19. REPRODUCIBLE SCIENCE: Messi the kid

The infected boy from the Alps possibly played in defence and barely threatened the opposition goal, but, without more similar studies, we cannot be certain that a fellow defender won’t turn out to be like Ronald Koeman (253 goals), Fernando Hierro (163 goals), or Roberto Carlos (122 goals), and many others. Scientific results need to be reproducible to consolidate knowledge.

During confinement by COVID-19, the journal Science published an article warning about the dangers of rushing into science to be certain 18. The authors insisted that scientific knowledge is based on solid observations on which we can use to take the next step with confidence. A wrong scientific conclusion can lead us to investigate wrong paths that lead us nowhere.

A few years ago, taking advantage of the fact that I was in a conference on the Cold Spring Harbor campus in Long Island (New York), I had coffee with my friend Rafaella Sordella, who ran a laboratory there. Halfway through the coffee, an older man joined us at our table. He was a friend of Rafaella’s. That man was James Watson, one of the discoverers of DNA and the 1962 winner of the Nobel Prize in Physiology or Medicine. I pretended to have my coffee as if nothing out of the ordinary was happening, but I was excited and attentive to everything Watson said. In an attempt to differentiate good science from bad science, we discussed science published in good magazines and science published in bad magazines. However, a better classification was the one James Watson mentioned in a phrase that stuck with me that afternoon: “Good science is the science that is reproducible.”

If something is solid and reproducible, it is a real stepping stone to steady ourselves on before progressing. When Messi arrived at Barcelona from Argentina’s Rosario aged 13, he was a boy who already had received a contract offer from River Plate. Carles Rexach, head of grassroots football, saw him play for the first time on a field next to Mini Estadi. That day Messi scored six goals, hit the post twice, and at half-time they had to change teams to make the game less one-sided. Messi reproduced what he had shown in Rosario with Newell’s Old Boys, and in Buenos Aires with River Plate. In a meeting with Messi’s agent, an impatient Rexach signed an agreement on a napkin, which is now exhibited in the F.C. Barcelona Museum.

The fact that discoveries take time to reproduce and consolidate does not mean that the strength of current science must be doubted. It took two years for the AIDS virus to be identified after the first cases were reported in 1981. However, SARS-CoV-2 was identified in just a few days as the cause of COVID-19. This happened in early January and since then the amount of knowledge generated in a few months has been impressive. However, the results of possible efficient therapies have to be transmitted with great caution.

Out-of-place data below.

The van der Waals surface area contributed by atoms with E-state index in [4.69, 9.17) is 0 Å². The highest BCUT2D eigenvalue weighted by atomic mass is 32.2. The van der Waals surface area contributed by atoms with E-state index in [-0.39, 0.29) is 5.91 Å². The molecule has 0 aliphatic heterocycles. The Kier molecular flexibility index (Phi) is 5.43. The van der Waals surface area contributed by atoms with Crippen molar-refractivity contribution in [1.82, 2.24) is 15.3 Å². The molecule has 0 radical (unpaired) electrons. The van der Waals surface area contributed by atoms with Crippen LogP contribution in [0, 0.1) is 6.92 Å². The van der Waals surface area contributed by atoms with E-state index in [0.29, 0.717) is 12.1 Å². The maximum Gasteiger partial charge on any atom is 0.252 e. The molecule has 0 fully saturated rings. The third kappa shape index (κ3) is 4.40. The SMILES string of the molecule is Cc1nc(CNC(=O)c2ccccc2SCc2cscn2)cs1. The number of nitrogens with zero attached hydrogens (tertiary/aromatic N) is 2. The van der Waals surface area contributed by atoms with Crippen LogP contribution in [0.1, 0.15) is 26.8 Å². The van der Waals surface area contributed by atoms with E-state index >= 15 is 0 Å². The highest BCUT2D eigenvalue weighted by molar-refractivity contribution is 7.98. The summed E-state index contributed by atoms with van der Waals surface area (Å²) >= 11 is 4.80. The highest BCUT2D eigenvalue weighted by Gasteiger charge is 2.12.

Chloroquine, which was intended to be a panacea for treating COVID-19 patients, is falling short after more serious clinical trials. Trump defined chloroquine as a game changer and even rigorous Germany secured large amounts of chloroquine after supposedly promising, but in reality weak, results. Weeks later, several publications appeared denying the positive effect of chloroquine to alleviate COVID-19, and others suggesting that it could even be harmful. It is as if you heard rumors about a boy who is said to be a terrific striker, when in fact he is useless, and you file him for reference purposes. After watching him play several games, you realize that he is not a good player, but you have a pre-contract signed with his dad, and you have to honour it. You have wasted time and money by following a track that was not solid.

In the summary of the article by the French research group on the infected child in the Alps, their data suggests a potentially different transmission of the virus between children. It is a correct way of writing the results, without absolute truths. This is data that invites further investigation in this direction but does not confirm anything by itself. It’s as if I’m telling you that one of the five youngest footballers to play in a World Cup was Nigerian Femi Opabunmi, a player whose youthful breakthrough suggested the existence of a potentially good player. Later, the reality was that the biggest club which Femi Opabunmi played for was Zürich’s Grasshoppers.

On the other hand, if I tell you that another of the five youngest World Cup players was Pelé, and that he won the World Cup in which he debuted (Sweden 1958) scoring six goals, the experimental data is more robust and reliable.

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